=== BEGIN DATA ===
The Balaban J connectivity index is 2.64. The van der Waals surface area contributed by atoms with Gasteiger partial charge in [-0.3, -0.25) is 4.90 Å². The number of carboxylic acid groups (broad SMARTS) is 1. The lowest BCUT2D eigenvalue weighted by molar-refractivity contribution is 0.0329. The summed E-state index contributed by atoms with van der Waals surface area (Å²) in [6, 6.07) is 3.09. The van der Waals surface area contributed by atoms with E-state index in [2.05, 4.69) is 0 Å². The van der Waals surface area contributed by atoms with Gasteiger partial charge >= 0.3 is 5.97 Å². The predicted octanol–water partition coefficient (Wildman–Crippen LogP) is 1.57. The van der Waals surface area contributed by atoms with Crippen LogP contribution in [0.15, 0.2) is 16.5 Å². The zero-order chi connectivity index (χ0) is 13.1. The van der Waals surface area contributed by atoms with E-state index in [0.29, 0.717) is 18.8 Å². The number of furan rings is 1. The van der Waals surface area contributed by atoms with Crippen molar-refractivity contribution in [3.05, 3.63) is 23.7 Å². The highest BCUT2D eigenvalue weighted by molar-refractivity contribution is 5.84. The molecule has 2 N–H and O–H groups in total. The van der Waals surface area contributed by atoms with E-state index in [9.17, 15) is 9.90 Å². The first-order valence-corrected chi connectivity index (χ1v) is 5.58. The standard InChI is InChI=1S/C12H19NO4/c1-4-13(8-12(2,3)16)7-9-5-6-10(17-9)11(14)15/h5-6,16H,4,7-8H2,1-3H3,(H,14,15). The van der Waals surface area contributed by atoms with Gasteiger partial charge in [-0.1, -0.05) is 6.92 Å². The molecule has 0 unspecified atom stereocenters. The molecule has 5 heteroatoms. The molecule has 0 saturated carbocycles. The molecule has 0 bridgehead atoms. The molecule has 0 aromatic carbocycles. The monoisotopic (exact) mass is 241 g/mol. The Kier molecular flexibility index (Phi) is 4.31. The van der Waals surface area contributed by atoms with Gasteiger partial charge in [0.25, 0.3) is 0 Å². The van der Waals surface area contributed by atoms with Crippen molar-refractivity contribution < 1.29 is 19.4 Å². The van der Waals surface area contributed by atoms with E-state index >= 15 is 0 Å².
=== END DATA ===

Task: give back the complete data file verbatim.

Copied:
The Balaban J connectivity index is 2.64. The van der Waals surface area contributed by atoms with Gasteiger partial charge in [-0.3, -0.25) is 4.90 Å². The number of carboxylic acid groups (broad SMARTS) is 1. The lowest BCUT2D eigenvalue weighted by molar-refractivity contribution is 0.0329. The summed E-state index contributed by atoms with van der Waals surface area (Å²) in [6, 6.07) is 3.09. The van der Waals surface area contributed by atoms with E-state index in [2.05, 4.69) is 0 Å². The van der Waals surface area contributed by atoms with Gasteiger partial charge >= 0.3 is 5.97 Å². The predicted octanol–water partition coefficient (Wildman–Crippen LogP) is 1.57. The van der Waals surface area contributed by atoms with Crippen LogP contribution in [0.15, 0.2) is 16.5 Å². The zero-order chi connectivity index (χ0) is 13.1. The van der Waals surface area contributed by atoms with E-state index in [0.29, 0.717) is 18.8 Å². The number of furan rings is 1. The van der Waals surface area contributed by atoms with Crippen molar-refractivity contribution in [3.05, 3.63) is 23.7 Å². The highest BCUT2D eigenvalue weighted by molar-refractivity contribution is 5.84. The molecule has 2 N–H and O–H groups in total. The van der Waals surface area contributed by atoms with E-state index in [9.17, 15) is 9.90 Å². The first-order valence-corrected chi connectivity index (χ1v) is 5.58. The standard InChI is InChI=1S/C12H19NO4/c1-4-13(8-12(2,3)16)7-9-5-6-10(17-9)11(14)15/h5-6,16H,4,7-8H2,1-3H3,(H,14,15). The van der Waals surface area contributed by atoms with Gasteiger partial charge in [-0.1, -0.05) is 6.92 Å². The molecule has 0 unspecified atom stereocenters. The molecule has 5 heteroatoms. The molecule has 0 saturated carbocycles. The molecule has 0 bridgehead atoms. The molecule has 0 aromatic carbocycles. The monoisotopic (exact) mass is 241 g/mol. The Kier molecular flexibility index (Phi) is 4.31. The van der Waals surface area contributed by atoms with Gasteiger partial charge in [0.25, 0.3) is 0 Å². The van der Waals surface area contributed by atoms with Crippen molar-refractivity contribution < 1.29 is 19.4 Å². The van der Waals surface area contributed by atoms with E-state index >= 15 is 0 Å².